A Tale of Two Startups
We are citizens of a global village. Some of us are more tied to one particular area, but we are all members of a growing global society. The connections that bind us seem to grow stronger each day and we may have a number of the great social tools at our disposal to thank for this. My question today is simple: are the social systems we use each day capable of supporting more than just random interactions? Can you build a business with someone else’s data?
Twitter goes shopping in Boston
Crashlytics was acquired by Twitter in late January of 2013. Bluefin Labs was acquired just about a week later. Both startups were young and based in Boston, and arguably, both had considerable upside. At the time of the sale, it was rumored that Bluefin was to be Twitter’s largest acquisition to date, surpassing the $40M paid for tweetdeck, but it turned out that the Crashlytics camp had pulled something of a surprise: Crashlytics was acquired for over 100M and Bluefin came in well below that, despite having raised 20-40x of Crashlytics. Why?
The Economics of Data
Private data is valuable, public data is less valuable, and someone else’s data is valueless without access. Quantifying and placing a value on accessing someone else’s data is hard, because you don’t know what you’re buying or for how long. Take Twitter’s data stream, for example. What can you do with Twitter’s data? A whole lot, but how much does access cost? Well that’s tricky. Some folks say it’s 100k a month, some say it’s $.10/1000 tweets. It’s a question of what you’re willing to pay.
How does one make a sustainable, consistent business on a variable cost structure? On egg shells.
The Good, The Bad and the Ugly
The good of using another companies data to grow? Exponential virality.
The bad of using another companies data to grow? The day you get too big.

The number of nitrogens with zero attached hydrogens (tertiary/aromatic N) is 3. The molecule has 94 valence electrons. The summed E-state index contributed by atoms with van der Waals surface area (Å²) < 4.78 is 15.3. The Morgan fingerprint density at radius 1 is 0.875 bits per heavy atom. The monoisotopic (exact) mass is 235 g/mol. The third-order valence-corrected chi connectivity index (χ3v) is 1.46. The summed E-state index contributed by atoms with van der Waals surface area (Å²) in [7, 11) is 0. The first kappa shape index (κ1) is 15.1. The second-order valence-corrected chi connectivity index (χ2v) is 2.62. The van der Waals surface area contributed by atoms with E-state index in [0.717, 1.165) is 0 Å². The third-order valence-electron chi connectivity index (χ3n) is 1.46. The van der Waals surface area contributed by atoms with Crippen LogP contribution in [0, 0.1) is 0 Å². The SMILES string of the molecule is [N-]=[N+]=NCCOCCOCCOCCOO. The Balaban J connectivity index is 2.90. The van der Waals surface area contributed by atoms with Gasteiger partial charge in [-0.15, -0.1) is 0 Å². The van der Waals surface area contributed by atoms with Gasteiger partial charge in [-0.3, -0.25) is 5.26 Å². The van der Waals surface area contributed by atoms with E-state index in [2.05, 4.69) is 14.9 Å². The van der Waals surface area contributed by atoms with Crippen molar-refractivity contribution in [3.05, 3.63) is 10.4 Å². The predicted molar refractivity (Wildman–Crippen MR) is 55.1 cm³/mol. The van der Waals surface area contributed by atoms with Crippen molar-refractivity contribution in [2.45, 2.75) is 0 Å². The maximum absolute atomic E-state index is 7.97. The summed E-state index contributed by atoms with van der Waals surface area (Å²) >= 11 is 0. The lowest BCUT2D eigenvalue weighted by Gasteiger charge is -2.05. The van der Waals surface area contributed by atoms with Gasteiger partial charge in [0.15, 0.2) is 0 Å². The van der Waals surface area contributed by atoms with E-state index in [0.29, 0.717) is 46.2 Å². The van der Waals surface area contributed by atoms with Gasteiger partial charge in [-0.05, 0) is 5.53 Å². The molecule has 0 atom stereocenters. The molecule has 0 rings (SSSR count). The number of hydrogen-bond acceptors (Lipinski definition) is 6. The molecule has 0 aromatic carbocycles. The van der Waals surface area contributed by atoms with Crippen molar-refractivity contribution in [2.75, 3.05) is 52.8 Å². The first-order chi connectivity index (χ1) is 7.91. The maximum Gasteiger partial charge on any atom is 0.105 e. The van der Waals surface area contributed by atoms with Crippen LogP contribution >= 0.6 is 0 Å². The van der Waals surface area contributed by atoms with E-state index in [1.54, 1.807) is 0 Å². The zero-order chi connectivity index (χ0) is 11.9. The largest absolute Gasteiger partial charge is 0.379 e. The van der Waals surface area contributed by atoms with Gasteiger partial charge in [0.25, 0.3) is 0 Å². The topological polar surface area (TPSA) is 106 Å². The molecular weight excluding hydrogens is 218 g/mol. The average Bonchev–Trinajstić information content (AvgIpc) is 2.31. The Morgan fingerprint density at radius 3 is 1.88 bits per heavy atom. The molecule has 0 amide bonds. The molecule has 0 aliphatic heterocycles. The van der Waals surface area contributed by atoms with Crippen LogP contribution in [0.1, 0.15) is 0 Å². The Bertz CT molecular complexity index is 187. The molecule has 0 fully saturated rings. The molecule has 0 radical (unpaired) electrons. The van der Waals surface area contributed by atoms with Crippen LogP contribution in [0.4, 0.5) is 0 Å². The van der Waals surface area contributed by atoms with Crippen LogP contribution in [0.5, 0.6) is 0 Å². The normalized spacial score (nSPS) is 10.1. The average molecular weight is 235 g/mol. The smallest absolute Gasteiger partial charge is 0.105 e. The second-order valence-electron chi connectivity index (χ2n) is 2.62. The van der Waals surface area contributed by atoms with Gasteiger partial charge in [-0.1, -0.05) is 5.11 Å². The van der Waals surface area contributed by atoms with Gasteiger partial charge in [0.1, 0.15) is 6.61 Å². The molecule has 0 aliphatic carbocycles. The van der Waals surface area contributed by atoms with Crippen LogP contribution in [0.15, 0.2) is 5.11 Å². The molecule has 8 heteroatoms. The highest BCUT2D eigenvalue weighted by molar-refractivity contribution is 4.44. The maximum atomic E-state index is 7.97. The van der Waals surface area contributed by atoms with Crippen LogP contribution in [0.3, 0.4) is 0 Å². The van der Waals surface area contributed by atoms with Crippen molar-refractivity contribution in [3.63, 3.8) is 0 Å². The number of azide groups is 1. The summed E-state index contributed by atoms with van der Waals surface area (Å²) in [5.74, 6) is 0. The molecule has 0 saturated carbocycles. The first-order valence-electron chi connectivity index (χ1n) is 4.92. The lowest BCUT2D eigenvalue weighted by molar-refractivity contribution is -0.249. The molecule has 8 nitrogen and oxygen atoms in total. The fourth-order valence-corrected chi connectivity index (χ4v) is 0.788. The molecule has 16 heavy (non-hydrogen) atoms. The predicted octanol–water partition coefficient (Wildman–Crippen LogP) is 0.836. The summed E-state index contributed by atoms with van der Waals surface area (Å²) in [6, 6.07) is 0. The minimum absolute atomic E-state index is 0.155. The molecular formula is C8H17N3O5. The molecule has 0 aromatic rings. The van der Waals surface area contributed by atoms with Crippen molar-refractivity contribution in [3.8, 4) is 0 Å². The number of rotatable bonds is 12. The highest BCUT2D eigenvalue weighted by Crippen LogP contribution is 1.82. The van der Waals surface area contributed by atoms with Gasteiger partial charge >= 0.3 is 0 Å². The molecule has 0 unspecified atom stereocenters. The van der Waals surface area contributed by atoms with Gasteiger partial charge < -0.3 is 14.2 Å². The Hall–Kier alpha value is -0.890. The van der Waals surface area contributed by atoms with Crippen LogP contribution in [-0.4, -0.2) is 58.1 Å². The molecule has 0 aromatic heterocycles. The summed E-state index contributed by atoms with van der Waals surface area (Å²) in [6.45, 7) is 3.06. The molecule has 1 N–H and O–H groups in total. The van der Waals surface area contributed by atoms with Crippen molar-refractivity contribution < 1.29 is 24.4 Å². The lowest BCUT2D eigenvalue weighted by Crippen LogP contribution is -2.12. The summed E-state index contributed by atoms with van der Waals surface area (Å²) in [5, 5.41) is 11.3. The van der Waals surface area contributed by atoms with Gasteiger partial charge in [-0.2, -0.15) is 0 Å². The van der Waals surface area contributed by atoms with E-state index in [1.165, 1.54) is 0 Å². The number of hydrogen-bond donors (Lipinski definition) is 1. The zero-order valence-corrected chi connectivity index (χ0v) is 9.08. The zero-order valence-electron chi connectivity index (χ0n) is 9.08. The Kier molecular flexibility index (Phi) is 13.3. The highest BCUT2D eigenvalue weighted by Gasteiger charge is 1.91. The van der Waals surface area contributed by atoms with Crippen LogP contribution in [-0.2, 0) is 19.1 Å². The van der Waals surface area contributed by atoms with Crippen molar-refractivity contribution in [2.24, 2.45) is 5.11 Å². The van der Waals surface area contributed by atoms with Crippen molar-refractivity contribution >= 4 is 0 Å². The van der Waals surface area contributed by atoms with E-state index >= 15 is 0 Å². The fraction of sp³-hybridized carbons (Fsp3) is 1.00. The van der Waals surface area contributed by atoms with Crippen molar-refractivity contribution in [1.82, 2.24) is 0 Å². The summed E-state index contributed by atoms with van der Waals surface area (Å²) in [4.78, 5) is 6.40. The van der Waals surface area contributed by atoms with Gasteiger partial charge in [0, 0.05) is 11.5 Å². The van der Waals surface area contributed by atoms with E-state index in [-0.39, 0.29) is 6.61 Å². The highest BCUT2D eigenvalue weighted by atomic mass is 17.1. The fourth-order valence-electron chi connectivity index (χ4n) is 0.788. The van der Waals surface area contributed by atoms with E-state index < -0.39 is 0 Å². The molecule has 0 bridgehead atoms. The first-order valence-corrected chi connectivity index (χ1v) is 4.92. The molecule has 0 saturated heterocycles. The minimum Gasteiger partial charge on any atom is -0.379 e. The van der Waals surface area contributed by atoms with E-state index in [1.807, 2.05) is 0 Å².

The ugly? Bluefin Labs.
Imagine being part of the negotiating team with Bluefin. You’ve just gotten a call from Twitter, you’re flown to San Francisco to meet with the development team. You arrive at the big T’s offices, sit down and the first thing pushed in front of you is a term sheet that’s lower than your capital raise. If you were Peter Parker you might’ve avoided this meeting, but since your spider sense has let you down you stay. Twitter goes on to explain that they think this is a fair valuation for you and you object, playing right into their hand.
Au contraire sir, they have hoisted your petard as flag.
See Twitter owns the data your business uses to operate; Twitter owns your data, and they don’t have to sell you access. Since Twitter owns this big goldmine of info, and you don’t, what can you do? The worst part is that Twitter literally can cut your access and clone your application and there isn’t a damn thing you can do about it.
Result: Sell to Twitter, in a firesale. Unknown sale price on 40M raised.
In another life
Consider the nightmare that Bluefin went through. Now consider what that might’ve looked like if they didn’t build on Twitter’s data?
Fast forward to the meeting in San Francisco. Because Twitter has no leverage over crashlytics, they’re forced to deal purely on business terms. There’s no “well we’ll just cut off your access” because Twitter doesn’t own the data. They can’t easily clone the business because it isn’t written on their platform.
Result: Crashlytics sells for over $100M on a $1M investment.
The Moral of the Story
The facts as I’ve laid them out today involve Twitter, but they could just as easily involve Facebook, Pinterest or any other private data warehouse. This is the fallacy of the massive data warehouses; it’s not your data no matter how cool your application looks or how much it enriches the lives of others. It is not your data.
Fred Wilson has a great quote about building on other people’s platforms:
Don’t be a Google Bitch, Don’t be a Facebook Bitch, and Don’t be a Twitter Bitch. Be your own Bitch.
-Fred Wilson, Union Square Ventures
When you try to sell to the company who is also your only vendor, you have no leverage. You are literally at their mercy. Folks would do well to remember the pain of Bluefin Labs and not to repeat these sins. If there’s one thing my readers should take away from this it’s that having one supplier, in any activity, is the kiss of a slow but inevitable death.
If your survival relies on the continued good will of one vendor, you are already dead.